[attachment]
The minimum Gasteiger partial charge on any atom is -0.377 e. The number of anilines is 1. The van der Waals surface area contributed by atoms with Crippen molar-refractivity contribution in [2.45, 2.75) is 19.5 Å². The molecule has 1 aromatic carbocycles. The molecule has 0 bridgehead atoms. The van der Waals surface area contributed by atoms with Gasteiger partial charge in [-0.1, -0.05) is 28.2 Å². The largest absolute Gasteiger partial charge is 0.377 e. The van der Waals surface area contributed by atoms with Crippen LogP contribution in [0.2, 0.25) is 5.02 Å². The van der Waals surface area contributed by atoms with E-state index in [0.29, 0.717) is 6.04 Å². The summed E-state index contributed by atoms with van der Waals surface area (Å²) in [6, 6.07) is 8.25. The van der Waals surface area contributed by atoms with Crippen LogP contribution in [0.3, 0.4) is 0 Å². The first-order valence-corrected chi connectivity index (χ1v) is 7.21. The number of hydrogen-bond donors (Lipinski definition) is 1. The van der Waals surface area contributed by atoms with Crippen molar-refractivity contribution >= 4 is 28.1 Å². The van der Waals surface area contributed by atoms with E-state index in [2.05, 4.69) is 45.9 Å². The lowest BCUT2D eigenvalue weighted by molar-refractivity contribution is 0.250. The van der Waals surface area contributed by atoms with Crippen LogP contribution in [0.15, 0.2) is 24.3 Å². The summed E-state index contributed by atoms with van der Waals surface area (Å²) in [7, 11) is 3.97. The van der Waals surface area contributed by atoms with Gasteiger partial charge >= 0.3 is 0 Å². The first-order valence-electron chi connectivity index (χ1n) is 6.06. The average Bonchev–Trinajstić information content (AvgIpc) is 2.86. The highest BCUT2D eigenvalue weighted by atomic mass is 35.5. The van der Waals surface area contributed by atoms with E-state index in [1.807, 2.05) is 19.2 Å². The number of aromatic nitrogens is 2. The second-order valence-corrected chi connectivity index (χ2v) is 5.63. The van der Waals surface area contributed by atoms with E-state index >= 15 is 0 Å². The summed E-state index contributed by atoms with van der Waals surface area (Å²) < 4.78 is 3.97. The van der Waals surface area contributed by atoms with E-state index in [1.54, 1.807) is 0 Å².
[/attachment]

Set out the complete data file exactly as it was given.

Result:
The minimum Gasteiger partial charge on any atom is -0.377 e. The number of anilines is 1. The van der Waals surface area contributed by atoms with Crippen molar-refractivity contribution in [2.45, 2.75) is 19.5 Å². The molecule has 1 aromatic carbocycles. The molecule has 0 bridgehead atoms. The van der Waals surface area contributed by atoms with Gasteiger partial charge in [-0.1, -0.05) is 28.2 Å². The largest absolute Gasteiger partial charge is 0.377 e. The van der Waals surface area contributed by atoms with Crippen LogP contribution in [0.2, 0.25) is 5.02 Å². The van der Waals surface area contributed by atoms with E-state index in [0.29, 0.717) is 6.04 Å². The summed E-state index contributed by atoms with van der Waals surface area (Å²) in [6, 6.07) is 8.25. The van der Waals surface area contributed by atoms with Crippen LogP contribution in [0.3, 0.4) is 0 Å². The first-order valence-corrected chi connectivity index (χ1v) is 7.21. The number of hydrogen-bond donors (Lipinski definition) is 1. The van der Waals surface area contributed by atoms with Crippen molar-refractivity contribution >= 4 is 28.1 Å². The van der Waals surface area contributed by atoms with E-state index in [2.05, 4.69) is 45.9 Å². The lowest BCUT2D eigenvalue weighted by molar-refractivity contribution is 0.250. The van der Waals surface area contributed by atoms with Crippen LogP contribution in [0.15, 0.2) is 24.3 Å². The summed E-state index contributed by atoms with van der Waals surface area (Å²) in [7, 11) is 3.97. The van der Waals surface area contributed by atoms with Gasteiger partial charge >= 0.3 is 0 Å². The first-order valence-electron chi connectivity index (χ1n) is 6.06. The average Bonchev–Trinajstić information content (AvgIpc) is 2.86. The highest BCUT2D eigenvalue weighted by atomic mass is 35.5. The van der Waals surface area contributed by atoms with E-state index in [1.807, 2.05) is 19.2 Å². The number of aromatic nitrogens is 2. The second-order valence-corrected chi connectivity index (χ2v) is 5.63. The van der Waals surface area contributed by atoms with E-state index >= 15 is 0 Å². The summed E-state index contributed by atoms with van der Waals surface area (Å²) < 4.78 is 3.97. The van der Waals surface area contributed by atoms with E-state index in [1.54, 1.807) is 0 Å².